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President-elect Joe Biden publicly received his first dose of the Pfizer coronavirus vaccine in Delaware on Monday.

Why it matters: Biden, who at 78 years old is at risk for a more severe coronavirus infection, said he wanted to receive the shot live on television in order to bolster public confidence in the vaccine, which has been found by the FDA to be safe and 95% effective.

  • Incoming first lady Dr. Jill Biden received her first dose of the Pfizer BioNtech Covid-19 vaccine earlier in the day, per a statement.

Of note: Both of the Bidens will be eligible to receive their second dose of the vaccine before the inauguration.

The big picture: Vice President Mike Pence, second lady Karen Pence and Surgeon General Jerome Adams received Pfizer's coronavirus vaccine live on television last Friday. Senate Majority Leader Mitch McConnell (R-Ky.), House Speaker Nancy Pelosi (D-Calif.) and other members of Congress received the shot on Friday as well.

  • President Trump tweeted earlier this month that he was “not scheduled” to take it, but looked "forward to doing so at the appropriate time.”
  • Dozens of White House staff and members of President Trump's inner circle have tested positive for COVID-19 over the past few months of the pandemic.

What's next: Vice President-elect Kamala Harris and her husband Douglas Emhoff are scheduled to receive the vaccine next week.

What they're saying: Biden said through his mask after receiving his shot, "We owe these folks an awful lot. The scientists and the people who put this together, frontline workers, people who were the ones who actually did the clinical work, it's just amazing..."

  • "I think that the administration deserves some credit, getting this off the ground with operation warp speed. I also think that it's worth saying that this is great hope of doing this to demonstrate that people should be prepared when it's available to take the vaccine," he added.

Go deeper

Updated 4 hours ago - Politics & Policy

Coronavirus dashboard

Illustration: Eniola Odetunde/Axios

  1. Health: Most vulnerable Americans aren't getting enough vaccine information — Fauci says Trump administration's lack of facts on COVID "very likely" cost lives.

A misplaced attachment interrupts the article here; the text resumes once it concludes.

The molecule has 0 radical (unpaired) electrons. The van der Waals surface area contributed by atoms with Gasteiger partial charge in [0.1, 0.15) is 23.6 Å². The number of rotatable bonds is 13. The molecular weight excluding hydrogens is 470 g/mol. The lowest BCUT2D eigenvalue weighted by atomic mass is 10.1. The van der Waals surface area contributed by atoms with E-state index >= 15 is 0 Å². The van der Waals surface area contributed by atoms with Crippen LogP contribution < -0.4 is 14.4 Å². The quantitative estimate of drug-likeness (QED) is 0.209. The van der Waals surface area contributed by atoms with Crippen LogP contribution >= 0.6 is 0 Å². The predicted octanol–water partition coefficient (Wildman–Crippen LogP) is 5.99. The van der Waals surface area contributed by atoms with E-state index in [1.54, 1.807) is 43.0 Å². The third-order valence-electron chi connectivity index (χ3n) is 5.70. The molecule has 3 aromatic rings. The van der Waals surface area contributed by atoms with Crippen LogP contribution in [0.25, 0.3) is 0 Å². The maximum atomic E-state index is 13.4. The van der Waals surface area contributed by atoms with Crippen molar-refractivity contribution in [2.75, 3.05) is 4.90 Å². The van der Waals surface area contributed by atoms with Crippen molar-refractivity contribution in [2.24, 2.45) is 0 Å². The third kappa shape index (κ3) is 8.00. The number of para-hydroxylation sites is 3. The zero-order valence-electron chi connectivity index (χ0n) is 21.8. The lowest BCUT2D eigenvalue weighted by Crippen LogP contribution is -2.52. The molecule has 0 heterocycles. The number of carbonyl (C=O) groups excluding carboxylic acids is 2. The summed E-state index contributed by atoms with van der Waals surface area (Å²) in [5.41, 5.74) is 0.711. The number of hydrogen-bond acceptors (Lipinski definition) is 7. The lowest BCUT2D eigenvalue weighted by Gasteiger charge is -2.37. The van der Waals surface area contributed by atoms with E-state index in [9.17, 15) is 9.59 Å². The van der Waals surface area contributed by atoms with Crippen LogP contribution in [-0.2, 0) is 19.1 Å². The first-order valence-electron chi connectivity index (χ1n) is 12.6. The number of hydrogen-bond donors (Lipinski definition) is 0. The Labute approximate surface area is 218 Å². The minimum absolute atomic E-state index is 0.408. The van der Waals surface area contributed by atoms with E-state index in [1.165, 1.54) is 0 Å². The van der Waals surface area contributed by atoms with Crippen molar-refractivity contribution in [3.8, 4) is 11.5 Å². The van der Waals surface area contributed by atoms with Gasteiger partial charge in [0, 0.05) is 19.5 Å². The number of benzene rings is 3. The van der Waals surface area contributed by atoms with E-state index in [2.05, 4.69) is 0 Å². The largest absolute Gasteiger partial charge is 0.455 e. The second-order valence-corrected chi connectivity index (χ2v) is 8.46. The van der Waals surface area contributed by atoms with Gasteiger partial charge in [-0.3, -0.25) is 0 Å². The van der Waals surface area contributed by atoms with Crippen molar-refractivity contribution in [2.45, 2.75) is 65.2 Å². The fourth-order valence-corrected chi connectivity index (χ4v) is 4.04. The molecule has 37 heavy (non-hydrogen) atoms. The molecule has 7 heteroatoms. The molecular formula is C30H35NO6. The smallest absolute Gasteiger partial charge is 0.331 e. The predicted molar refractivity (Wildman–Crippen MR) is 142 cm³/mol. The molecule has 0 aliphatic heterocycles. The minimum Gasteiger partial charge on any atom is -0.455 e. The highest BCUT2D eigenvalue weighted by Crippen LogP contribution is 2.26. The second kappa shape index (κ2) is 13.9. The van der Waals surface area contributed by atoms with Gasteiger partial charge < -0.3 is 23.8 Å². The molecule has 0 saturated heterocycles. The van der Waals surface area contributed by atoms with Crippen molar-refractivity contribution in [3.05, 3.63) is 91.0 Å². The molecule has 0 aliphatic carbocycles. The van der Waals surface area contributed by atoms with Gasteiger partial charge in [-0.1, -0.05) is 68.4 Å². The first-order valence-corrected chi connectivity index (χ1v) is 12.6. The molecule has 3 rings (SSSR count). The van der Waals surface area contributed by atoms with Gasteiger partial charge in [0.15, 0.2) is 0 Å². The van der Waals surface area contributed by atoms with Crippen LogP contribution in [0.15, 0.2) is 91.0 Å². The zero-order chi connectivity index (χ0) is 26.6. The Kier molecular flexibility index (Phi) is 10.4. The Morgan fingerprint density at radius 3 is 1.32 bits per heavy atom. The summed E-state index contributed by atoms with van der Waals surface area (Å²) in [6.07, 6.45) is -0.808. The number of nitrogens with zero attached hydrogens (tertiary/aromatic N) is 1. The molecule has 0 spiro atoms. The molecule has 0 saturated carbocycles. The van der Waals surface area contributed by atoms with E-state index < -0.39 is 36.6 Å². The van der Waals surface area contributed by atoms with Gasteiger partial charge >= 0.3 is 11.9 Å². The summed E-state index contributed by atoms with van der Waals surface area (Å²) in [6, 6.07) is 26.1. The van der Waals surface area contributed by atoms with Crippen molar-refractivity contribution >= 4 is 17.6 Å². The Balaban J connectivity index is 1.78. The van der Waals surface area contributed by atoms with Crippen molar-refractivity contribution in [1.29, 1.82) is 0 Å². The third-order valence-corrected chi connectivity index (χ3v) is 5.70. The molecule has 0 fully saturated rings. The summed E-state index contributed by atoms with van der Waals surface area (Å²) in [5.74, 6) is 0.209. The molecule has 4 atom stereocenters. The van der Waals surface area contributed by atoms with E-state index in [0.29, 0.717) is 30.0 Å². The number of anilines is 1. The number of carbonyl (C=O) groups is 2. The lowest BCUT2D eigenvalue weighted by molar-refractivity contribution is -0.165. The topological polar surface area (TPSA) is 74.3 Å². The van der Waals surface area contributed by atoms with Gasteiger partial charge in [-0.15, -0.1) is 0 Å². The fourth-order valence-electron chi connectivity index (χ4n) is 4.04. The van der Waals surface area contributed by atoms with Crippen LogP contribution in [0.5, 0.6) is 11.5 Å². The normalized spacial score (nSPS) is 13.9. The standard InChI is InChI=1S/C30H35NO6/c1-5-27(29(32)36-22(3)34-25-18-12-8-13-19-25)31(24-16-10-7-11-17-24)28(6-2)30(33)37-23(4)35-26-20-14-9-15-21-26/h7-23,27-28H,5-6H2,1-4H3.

2. Politics: Biden unveils "wartime" COVID strategyBiden's COVID-19 bubble.
  3. Vaccine: Florida requiring proof of residency to get vaccine — CDC extends interval between vaccine doses for exceptional cases.
  4. World: Hong Kong to put tens of thousands on lockdown as cases surge.
  5. Sports: 2021 Tokyo Olympics hang in the balance.
  6. 🎧 Podcast: Carbon Health's CEO on unsticking the vaccine bottleneck.

Biden unveils "wartime" COVID strategy

Biden signs executive orders on Jan. 21. Photo: Mandel Ngan/AFP via Getty Images

"It's gonna get worse before it gets better": President Biden expects 100,000 Americans to die from COVID-19 during his first six weeks in office.

The big picture: Biden said he's putting America on a wartime footing against the virus, signing 10 executive orders today alone.

Bryan Walsh, author of Future
Jan 21, 2021 - Health

Fighting COVID-19's effects on gender equality

Illustration: Eniola Odetunde/Axios

Women around the world have borne a disproportionate brunt of the social and economic effects of COVID-19.

Why it matters: Women in the U.S. and around the world already faced an unequal playing field before the pandemic. As countries prepare for the post-COVID-19 world, they need to take special care to ensure the virus doesn't permanently set back the cause of gender equality.